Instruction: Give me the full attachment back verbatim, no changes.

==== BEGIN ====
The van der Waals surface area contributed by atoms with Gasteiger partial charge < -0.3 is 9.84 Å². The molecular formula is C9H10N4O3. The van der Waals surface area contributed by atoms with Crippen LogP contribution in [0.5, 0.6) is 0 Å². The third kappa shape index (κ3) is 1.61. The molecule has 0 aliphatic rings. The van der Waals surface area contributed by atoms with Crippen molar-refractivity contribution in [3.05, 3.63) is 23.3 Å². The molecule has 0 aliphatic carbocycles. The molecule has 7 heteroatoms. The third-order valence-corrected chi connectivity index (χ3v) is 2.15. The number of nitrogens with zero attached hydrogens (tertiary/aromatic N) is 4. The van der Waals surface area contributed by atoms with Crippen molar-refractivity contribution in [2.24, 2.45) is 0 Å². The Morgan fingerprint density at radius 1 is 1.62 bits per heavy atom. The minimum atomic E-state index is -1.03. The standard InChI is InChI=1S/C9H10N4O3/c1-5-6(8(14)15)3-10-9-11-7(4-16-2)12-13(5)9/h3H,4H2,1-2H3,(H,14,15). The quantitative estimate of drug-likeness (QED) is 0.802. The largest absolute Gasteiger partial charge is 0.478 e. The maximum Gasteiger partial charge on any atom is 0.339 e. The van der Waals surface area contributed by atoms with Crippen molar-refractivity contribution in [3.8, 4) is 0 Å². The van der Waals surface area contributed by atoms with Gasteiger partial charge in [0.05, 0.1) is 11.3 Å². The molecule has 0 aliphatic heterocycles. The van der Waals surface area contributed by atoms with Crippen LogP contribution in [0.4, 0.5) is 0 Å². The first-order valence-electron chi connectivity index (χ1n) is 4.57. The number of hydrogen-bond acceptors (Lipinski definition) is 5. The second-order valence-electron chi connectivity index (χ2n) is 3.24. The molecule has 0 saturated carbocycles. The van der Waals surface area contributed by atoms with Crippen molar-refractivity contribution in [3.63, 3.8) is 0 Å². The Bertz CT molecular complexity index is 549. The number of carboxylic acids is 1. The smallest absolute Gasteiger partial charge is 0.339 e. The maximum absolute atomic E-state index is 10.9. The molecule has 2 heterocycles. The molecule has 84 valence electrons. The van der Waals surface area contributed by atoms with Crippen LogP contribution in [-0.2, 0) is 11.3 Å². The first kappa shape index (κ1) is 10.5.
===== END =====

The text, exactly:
The van der Waals surface area contributed by atoms with Gasteiger partial charge < -0.3 is 9.84 Å². The molecular formula is C9H10N4O3. The van der Waals surface area contributed by atoms with Crippen LogP contribution in [0.5, 0.6) is 0 Å². The third kappa shape index (κ3) is 1.61. The molecule has 0 aliphatic rings. The van der Waals surface area contributed by atoms with Crippen molar-refractivity contribution in [3.05, 3.63) is 23.3 Å². The molecule has 0 aliphatic carbocycles. The molecule has 7 heteroatoms. The third-order valence-corrected chi connectivity index (χ3v) is 2.15. The number of nitrogens with zero attached hydrogens (tertiary/aromatic N) is 4. The van der Waals surface area contributed by atoms with Crippen molar-refractivity contribution in [2.24, 2.45) is 0 Å². The Morgan fingerprint density at radius 1 is 1.62 bits per heavy atom. The minimum atomic E-state index is -1.03. The standard InChI is InChI=1S/C9H10N4O3/c1-5-6(8(14)15)3-10-9-11-7(4-16-2)12-13(5)9/h3H,4H2,1-2H3,(H,14,15). The quantitative estimate of drug-likeness (QED) is 0.802. The largest absolute Gasteiger partial charge is 0.478 e. The maximum Gasteiger partial charge on any atom is 0.339 e. The van der Waals surface area contributed by atoms with Crippen molar-refractivity contribution in [3.8, 4) is 0 Å². The van der Waals surface area contributed by atoms with Gasteiger partial charge in [0.05, 0.1) is 11.3 Å². The molecule has 0 aliphatic heterocycles. The van der Waals surface area contributed by atoms with Crippen LogP contribution in [0.4, 0.5) is 0 Å². The first-order valence-electron chi connectivity index (χ1n) is 4.57. The number of hydrogen-bond acceptors (Lipinski definition) is 5. The second-order valence-electron chi connectivity index (χ2n) is 3.24. The molecule has 0 saturated carbocycles. The van der Waals surface area contributed by atoms with Crippen molar-refractivity contribution in [3.63, 3.8) is 0 Å². The Bertz CT molecular complexity index is 549. The number of carboxylic acids is 1. The smallest absolute Gasteiger partial charge is 0.339 e. The maximum absolute atomic E-state index is 10.9. The molecule has 2 heterocycles. The molecule has 84 valence electrons. The van der Waals surface area contributed by atoms with Crippen LogP contribution in [-0.2, 0) is 11.3 Å². The first kappa shape index (κ1) is 10.5.